Reed Point-Rapelje’s Cade Bare gets in the game

November 28, 2016

Editor’s note: This is the second in an eight-part series profiling some of the state’s basketball stars and the hoops that helped make them who they are today.

REED POINT — Young Cade Bare wanted to play basketball with the big kids.

The second-grader was tired of shooting at the hoop nailed to a nearby tree.

He wanted to play with his older siblings and cousins, on the court that doubled as the driveway at his grandfather’s house. Bare wanted his opportunity at the big basket.

The ranch three miles outside of town and four generations deep is the centerpiece of family gatherings. Playing basketball is a long-standing tradition among the many cousins, which is now extending to second cousins.

Bare’s previous attempts to join the fun had been rebuffed.

“You’re too young,” they told him.

“I would just get mad and leave,” remembered Bare with a laugh, now sitting in a chair a few feet away from the same driveway/court.

One family holiday, he finally got his wish.

“I was happy,” he said. “Then you get to play and you’re, ‘Wow. These guys are big and scary.’ And you can’t cry when it gets rough because you asked to play.

“You’ve got to be tough, you’re with all your cousins.”

The small patch of concrete is where Bare honed his basketball skills with family. One bad dribble on the edge of the concrete and the ball flies away. And gravel gets slick in the winter.

It’s where he played hours and hours of one-on-one against his brother Jake, six years his senior.

“Jake would get pushy,” said Bare, with a younger brother’s smile. “He toughened me up. He never went easy on me. I had to find ways to score against him.”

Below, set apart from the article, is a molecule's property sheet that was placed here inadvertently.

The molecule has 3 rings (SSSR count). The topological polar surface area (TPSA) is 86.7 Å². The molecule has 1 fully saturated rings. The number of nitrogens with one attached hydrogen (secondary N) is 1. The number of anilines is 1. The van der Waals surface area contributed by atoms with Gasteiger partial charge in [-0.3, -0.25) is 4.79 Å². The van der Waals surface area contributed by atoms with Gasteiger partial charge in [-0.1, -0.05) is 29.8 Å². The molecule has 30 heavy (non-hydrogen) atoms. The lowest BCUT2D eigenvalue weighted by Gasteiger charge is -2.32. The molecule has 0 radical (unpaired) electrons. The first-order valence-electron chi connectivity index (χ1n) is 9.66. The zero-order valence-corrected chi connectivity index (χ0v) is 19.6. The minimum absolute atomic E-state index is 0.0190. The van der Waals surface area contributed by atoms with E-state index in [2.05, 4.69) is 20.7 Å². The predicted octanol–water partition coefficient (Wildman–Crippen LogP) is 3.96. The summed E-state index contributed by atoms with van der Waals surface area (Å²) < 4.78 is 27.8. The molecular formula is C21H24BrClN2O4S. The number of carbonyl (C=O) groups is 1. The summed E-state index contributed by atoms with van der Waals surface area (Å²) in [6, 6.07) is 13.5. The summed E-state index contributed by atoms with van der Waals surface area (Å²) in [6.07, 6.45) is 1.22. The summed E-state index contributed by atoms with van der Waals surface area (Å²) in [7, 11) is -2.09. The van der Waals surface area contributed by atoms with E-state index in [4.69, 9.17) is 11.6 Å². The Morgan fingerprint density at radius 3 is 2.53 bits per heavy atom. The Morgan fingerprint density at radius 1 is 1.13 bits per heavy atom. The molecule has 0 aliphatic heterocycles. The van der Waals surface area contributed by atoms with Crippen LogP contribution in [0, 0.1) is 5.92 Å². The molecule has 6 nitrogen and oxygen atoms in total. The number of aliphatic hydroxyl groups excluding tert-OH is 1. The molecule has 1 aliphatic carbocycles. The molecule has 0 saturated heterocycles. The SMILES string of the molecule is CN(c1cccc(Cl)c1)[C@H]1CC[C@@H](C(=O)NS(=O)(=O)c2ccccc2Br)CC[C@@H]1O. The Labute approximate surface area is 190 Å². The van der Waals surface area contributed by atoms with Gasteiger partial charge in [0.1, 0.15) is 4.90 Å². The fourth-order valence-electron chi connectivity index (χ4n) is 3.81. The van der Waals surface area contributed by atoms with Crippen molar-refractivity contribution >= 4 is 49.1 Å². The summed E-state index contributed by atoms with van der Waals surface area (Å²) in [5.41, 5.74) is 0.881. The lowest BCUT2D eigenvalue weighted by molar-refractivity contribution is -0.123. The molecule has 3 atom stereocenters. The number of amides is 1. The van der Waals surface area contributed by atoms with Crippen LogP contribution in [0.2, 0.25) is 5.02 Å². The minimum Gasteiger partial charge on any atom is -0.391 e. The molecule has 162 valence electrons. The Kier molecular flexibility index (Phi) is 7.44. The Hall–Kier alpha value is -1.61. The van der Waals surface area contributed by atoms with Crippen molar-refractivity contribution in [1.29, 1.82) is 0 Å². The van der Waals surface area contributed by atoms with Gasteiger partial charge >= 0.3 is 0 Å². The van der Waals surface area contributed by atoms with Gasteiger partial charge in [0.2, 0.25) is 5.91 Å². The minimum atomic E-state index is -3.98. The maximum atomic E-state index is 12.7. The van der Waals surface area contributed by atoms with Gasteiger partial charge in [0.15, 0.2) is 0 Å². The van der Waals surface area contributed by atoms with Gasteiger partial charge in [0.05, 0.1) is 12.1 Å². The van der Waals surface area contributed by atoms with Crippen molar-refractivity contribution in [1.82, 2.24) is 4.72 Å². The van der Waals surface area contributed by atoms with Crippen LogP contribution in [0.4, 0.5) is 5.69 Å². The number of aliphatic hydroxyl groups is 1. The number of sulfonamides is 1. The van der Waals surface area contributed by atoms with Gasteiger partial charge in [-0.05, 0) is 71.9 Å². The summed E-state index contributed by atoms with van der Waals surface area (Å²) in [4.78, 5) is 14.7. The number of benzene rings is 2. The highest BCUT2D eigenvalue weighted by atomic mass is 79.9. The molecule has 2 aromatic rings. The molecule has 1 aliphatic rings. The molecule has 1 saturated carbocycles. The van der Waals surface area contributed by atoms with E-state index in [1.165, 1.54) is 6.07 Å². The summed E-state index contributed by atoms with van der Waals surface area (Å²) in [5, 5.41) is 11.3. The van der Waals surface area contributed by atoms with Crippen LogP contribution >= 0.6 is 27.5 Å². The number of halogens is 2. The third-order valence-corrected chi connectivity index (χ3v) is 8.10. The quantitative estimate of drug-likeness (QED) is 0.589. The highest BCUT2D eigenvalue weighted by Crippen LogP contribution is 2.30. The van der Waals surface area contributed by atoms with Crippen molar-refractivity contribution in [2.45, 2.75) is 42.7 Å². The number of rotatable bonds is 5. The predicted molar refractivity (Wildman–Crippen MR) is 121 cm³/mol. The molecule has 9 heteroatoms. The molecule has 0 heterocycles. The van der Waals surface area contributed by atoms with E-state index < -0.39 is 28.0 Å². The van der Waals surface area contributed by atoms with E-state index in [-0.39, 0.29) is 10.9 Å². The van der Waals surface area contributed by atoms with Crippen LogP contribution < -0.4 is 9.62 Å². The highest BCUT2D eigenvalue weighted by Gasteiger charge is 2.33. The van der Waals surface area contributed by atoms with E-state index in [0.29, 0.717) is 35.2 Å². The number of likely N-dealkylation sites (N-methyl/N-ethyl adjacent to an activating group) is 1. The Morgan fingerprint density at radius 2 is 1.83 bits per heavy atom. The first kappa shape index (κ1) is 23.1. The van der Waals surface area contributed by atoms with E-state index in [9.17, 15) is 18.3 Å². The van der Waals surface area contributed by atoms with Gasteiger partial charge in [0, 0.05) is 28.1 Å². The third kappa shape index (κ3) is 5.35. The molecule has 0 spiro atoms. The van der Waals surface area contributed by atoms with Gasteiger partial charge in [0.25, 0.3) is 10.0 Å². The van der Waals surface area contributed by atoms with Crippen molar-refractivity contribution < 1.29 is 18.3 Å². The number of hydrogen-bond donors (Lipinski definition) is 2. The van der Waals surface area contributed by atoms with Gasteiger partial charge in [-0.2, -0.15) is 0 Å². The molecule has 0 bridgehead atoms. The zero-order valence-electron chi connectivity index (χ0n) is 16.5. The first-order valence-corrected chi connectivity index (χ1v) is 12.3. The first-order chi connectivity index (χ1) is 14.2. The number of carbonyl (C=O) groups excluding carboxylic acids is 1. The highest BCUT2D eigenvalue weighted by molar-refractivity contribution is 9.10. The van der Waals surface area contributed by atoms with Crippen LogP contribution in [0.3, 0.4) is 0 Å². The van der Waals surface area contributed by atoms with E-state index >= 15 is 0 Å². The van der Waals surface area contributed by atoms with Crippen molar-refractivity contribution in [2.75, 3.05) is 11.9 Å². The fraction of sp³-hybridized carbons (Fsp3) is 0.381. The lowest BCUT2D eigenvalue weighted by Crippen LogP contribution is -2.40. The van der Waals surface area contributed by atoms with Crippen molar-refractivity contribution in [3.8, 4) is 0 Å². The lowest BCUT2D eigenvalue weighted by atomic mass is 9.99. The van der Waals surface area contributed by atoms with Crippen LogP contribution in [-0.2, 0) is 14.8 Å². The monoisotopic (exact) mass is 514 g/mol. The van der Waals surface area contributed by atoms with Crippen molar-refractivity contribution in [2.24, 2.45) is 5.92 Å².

Jake Bare is an assistant coach with the Reed Point-Rapelje. A cousin, John Schladweiler, is a teammate.

“There are times on the way to practice and on the way home, Jake and I don’t say a word,” said Bare of keeping basketball and family separate.

The ball handling talents, the toughness accrued at home — a bump from an opponent is nothing compared to a forearm shot from cousin Eli — have helped Bare become the unquestioned leader of a young Reed Point-Rapelje team that is thinking big after a surprising run to the Class C state tournament last season.

The savvy guard — one of only two seniors on the roster and one of five in the entire senior class — averaged 17 points a game last season for the Renegades. He averaged 18.2 points a game in the postseason, including three games of 31 points or more.

Bare dropped a career-high 35 points, including 17 of 20 from the free-throw line, in the Southern C Divisional opening win against Northern Cheyenne.

He also helped engineer Reed Point-Rapelje’s 68-point swing against Plenty Coups. The Warriors had defeated the Renegades 97-50 at the 6C District tournament. Reed Point-Rapelje returned the favor 72-51 in the Southern C semifinal. Bare had 31 in the win.

“Everything lined up,” said Bare, whose strength is the ability to remain calm during the athletic storm.

Like his teammates, Bare isn’t concerned about points. He was just as happy after scoring five points against Harlowton at the district tournament.